Labor might also seek to give itself more flexibility in positioning Australia between its strategic ally, the US, and its dominant economic partner, China. This fine-tuning would need to be carried out subtly to avoid upsetting cornerstone security arrangements that have served the country well.

Wong uses the phrase “constructive internationalism” – borrowed from Labor’s former foreign minister, Gareth Evans, who coined it a quarter century ago – to define Australia’s national interests.

In the Evans formula, the phrase describes a policy that is motivated by values in pursuit of interests. “If interests describe the reasons for action, values describe the motives for action,” Wong told her Singapore audience.

Foreign Minister Marise Payne meets Chinese Foreign Minister Wang Yi in Beijing in November 2018.
AAP/EPA/Thomas Peter

Where both sides of Australian politics converge is on the need to engage China, but not at the expense of disregarding Beijing’s flagrant attempts to assert its sovereignty in disputed waters of the South China Sea. Pyne put it like this:

There is no gain in stifling China’s growth and prosperity … We are not interested in containing China, but we are interested in engaging and encouraging China to exercise its power in ways that increase regional trust and confidence.

The building and militarisation of artificial features in the South China Sea, for instance, has not increased regional confidence in China’s strategic intentions.

This might be regarded as an understatement.

Labor’s position on China’s overreach in the South China Sea mirrors that of the Coalition. Wong said:

Should the Australian Labor Party form government, we will certainly be advocating resolution of territorial claims and the exploitation of fishing stocks and seabed resources through negotiations between claimants rather than through unilateral action such as the militarisation of artificial islands.




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Australian-Chinese author’s detention raises important questions about China’s motivations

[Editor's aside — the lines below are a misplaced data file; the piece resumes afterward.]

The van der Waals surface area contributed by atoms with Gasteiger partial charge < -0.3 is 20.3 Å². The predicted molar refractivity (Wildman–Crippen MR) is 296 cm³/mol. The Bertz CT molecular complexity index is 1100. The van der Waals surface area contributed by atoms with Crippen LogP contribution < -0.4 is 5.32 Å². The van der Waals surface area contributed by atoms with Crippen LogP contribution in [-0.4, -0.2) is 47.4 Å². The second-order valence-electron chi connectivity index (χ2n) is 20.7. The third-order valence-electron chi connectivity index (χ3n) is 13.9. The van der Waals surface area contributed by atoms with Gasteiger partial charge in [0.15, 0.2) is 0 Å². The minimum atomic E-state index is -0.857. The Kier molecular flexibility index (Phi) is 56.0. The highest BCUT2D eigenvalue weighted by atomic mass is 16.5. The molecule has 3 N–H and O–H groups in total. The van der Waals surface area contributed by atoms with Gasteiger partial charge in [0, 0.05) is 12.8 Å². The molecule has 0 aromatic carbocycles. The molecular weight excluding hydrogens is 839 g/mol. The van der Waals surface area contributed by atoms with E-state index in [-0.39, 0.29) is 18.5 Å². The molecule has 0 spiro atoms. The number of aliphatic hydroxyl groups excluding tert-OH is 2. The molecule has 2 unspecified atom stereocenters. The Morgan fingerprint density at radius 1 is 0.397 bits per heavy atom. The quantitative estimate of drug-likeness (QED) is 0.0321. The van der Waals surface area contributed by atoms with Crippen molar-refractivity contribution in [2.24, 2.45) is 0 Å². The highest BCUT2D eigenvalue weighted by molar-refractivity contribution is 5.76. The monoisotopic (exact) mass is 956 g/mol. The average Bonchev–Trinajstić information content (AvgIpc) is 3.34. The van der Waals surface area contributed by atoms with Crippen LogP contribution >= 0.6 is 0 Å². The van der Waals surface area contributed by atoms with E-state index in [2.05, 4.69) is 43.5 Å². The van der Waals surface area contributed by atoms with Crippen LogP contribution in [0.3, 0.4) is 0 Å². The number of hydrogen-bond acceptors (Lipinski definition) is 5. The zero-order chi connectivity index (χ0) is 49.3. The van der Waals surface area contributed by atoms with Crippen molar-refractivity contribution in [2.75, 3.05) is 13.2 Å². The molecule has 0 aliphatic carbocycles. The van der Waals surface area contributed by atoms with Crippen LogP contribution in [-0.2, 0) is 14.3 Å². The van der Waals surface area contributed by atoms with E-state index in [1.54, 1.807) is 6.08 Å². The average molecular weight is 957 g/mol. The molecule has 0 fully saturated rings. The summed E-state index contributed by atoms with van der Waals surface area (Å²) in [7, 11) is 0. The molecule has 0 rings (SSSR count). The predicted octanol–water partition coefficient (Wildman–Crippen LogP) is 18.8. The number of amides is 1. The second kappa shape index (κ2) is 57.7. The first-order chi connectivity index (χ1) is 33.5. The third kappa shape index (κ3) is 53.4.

In his Fullerton lecture, Pyne raised the possibility of Australia joining “multilateral activities in the South China Sea to demonstrate they are international waters”.

In his reference to so-called FONOPs (freedom of navigating exercises), he stopped short of indicating whether Australia planned to join allies in sailing within 12 nautical miles of China’s militarised features in South China Sea waters. The Coalition has not ruled out this possibility.

What is unarguable is that, after a long period of US strategic dominance, Australia’s security environment is shifting dramatically. Neither major party can escape this reality.

Pyne made some telling points that reflect the extraordinary complexity and dimensions of a region in flux – one that fleetingly, we should remind ourselves, anticipated an American century.

That prospect disappeared in the blink of an eye as China’s spectacular economic rise, linked with an expansion of its military capabilities, shifted the regional power balance.

The challenges ahead

Pyne’s scorecard brings home the scope of the challenge facing the next government, Coalition or Labor, in getting middle-power settings right. Or, put another way, to avoid being crushed by bigger players.

The Indo-Pacific is home to eight of the ten most populous nations on earth. Half of the world’s population calls it home.

Twelve of the member states of the G20, including the three largest economies in the world, are Indo-Pacific nations. And nine of the world’s ten busiest seaports are in the Indo-Pacific, as are seven of the world’s ten largest standing armies.

In the latest Stockholm International Peace and Research Institute (SIPRI) survey of global military spending, Australia ranks 13th. This is ahead of Canada and behind Italy. Five Indo-Pacific nations spend more on defence – the US, China, India, Japan and South Korea.

China’s military expenditures are six times those of Australia’s defence allocation.

Where the Pyne and Wong speeches overlap is in their warnings of the risks of isolationism. This can be read as a rebuttal of Donald Trump’s “America First” policies. Pyne said:

We fall short of our economic potential when parties choose to withdraw behind walls and withdraw from mechanisms designed to make us stronger.

Australia envisages a region that is more closely integrated and where we all collectively reject isolationism. We must work together not apart.

Labor would endorse those sentiments. Wong makes it clear that, for the time being, she would regard the prospect of the US reverting to a more collaborative posture as remote.

No matter who forms the next government, Australian policymakers are dealing with an end of certainty in a region remaking itself. They will need to be flexible – and resourceful.The Conversation